MUKHTAR: Effective action to uproot piracy requires strong regional cooperation among the nations of the Indian Ocean rim and the Red Sea. If some nations lack resources necessary to patrol coastal zones such as vessels and aircrafts, or the legal infrastructure to bring pirates to justice, others should provide. It is noteworthy that some international organizations such as the International Maritime Organization IMO paying special attention to support regional approaches to eradicate piracy. In 2006, the IMO facilitated meeting in Djibouti to coordinate among the countries of the Horn of Africa for signing an agreement combating piracy in the Western Indian Ocean. The agreement includes information sharing and coast guard network related to piracy in the region. No action could be sustained without the effective cooperation of the international community. The drama of the piracy after all includes not only Somalis but ships, cargoes, and crews from all over the world. Thus, the fight against Somali pirates has to be coordinated efforts from the international community. The UNSC resolution 1816 and 1848 towards combating Somali piracy will remain meaningless unless it is followed by effective deterrents, particularly in the persecution and punishment of the pirates. Somalia cannot provide such deterrents; it is therefore, an international responsibility. It is necessary that both regional states and international organizations conclude international agreement to deter and suppress piracy. Ultimately, to reduce the flow of pirate recruits, it will be imperative to introduce alternative economic resources, such as retooling individuals who would be pirates for a new profession. Fishing industry, farming and creating sustainable technical or vocational schools could be some means leading to the eradication of Somali piracy and armed robbery. A key to eradicate Somali piracy lies in cutting the head of the snake; neutralizing the larger, complex support mechanism they have. There should be an effective arms embargo. The international community coordinating with regional and Somali government must crack down on the financiers of the pirates. Bank accounts suspected of being used by warlords and faction leaders should be closed. As it is essential to intercept pirates in action on the high sea, it is also imperative to break up the system that supports pirates; the more the system stays in place, the more intractable the piracy problem will become.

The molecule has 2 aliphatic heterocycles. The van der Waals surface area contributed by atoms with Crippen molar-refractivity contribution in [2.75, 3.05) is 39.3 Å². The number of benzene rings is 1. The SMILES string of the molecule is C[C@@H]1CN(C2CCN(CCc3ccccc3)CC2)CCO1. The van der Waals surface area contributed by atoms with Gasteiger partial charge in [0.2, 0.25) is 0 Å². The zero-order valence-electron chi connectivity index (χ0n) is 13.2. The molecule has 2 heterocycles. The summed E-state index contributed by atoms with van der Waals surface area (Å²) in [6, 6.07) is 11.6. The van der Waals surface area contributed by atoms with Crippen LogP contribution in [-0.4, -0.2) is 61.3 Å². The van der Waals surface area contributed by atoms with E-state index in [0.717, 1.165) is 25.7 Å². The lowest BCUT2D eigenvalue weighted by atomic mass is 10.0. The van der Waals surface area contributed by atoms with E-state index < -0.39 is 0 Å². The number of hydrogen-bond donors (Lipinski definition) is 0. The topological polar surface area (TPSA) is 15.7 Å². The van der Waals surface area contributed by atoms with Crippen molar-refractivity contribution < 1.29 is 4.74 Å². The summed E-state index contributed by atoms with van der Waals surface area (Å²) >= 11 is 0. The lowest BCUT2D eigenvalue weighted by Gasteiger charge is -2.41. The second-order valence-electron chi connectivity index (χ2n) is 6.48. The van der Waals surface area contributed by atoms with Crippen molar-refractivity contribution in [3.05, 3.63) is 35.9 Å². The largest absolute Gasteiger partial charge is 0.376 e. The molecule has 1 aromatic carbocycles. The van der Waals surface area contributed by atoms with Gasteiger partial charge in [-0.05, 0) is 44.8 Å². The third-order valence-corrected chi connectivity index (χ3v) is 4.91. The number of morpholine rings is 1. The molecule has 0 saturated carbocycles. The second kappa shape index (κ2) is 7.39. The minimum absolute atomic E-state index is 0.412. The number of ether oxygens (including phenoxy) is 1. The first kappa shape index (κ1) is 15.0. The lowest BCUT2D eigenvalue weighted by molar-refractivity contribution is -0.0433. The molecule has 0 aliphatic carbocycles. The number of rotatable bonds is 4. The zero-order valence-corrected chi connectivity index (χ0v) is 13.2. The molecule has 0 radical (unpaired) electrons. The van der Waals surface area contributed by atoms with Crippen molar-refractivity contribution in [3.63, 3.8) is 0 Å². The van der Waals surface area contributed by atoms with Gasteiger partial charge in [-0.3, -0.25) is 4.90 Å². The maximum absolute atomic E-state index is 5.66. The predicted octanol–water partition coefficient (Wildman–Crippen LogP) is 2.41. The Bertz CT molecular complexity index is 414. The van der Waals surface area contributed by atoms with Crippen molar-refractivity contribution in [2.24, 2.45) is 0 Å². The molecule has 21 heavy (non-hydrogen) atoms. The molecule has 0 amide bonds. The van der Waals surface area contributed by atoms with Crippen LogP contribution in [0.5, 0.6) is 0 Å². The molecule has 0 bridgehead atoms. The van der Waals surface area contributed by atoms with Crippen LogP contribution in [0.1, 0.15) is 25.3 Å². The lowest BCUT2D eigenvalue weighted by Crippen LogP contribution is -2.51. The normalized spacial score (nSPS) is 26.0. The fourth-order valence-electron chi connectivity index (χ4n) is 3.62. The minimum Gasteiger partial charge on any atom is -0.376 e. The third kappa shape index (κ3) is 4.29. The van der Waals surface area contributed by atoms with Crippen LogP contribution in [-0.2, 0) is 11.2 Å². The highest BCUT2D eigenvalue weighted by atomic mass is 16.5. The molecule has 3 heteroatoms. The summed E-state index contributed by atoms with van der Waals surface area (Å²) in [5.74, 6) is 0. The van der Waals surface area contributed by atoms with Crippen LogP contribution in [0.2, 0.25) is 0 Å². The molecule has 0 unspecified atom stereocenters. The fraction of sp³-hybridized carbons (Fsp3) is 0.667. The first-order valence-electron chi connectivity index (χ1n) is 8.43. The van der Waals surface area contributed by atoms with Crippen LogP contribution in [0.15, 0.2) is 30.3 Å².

JAHANNES: Will a future stable government in Somalia find it in its interest to deter piracy?
JAHANNES: My understanding is that the piracy off the coast of Somali is well organized, well financed and lucrative. Are there other players, other investors in piracy off the coast of Somali?
MUKHTAR: Pirates are well organized, and get most of their weapons from Sana, Yemen and Mogadishu, Somalia’s capital. The funding of their operations is structured in a stock exchange, with investors buying and selling shares in upcoming attacks in a bourse in Harardhere, Somalia. Ransom money is paid in large denomination of US dollar bills. It is delivered in burlap sacks which are either dropped from helicopters or cased in waterproof suitcases loaded onto tiny skiffs. It is also delivered via parachutes. To authenticate the banknotes, pirates use currency-counting machines, the same technology used at foreign exchange bureaus worldwide. Hostages usually are kept until ransom is secured. It is alleged that Somali pirates are supported by al-Qaeda and some Somali expatriates.
JAHANNES: Thank you for this very enlightening interview.
Photo by James Scott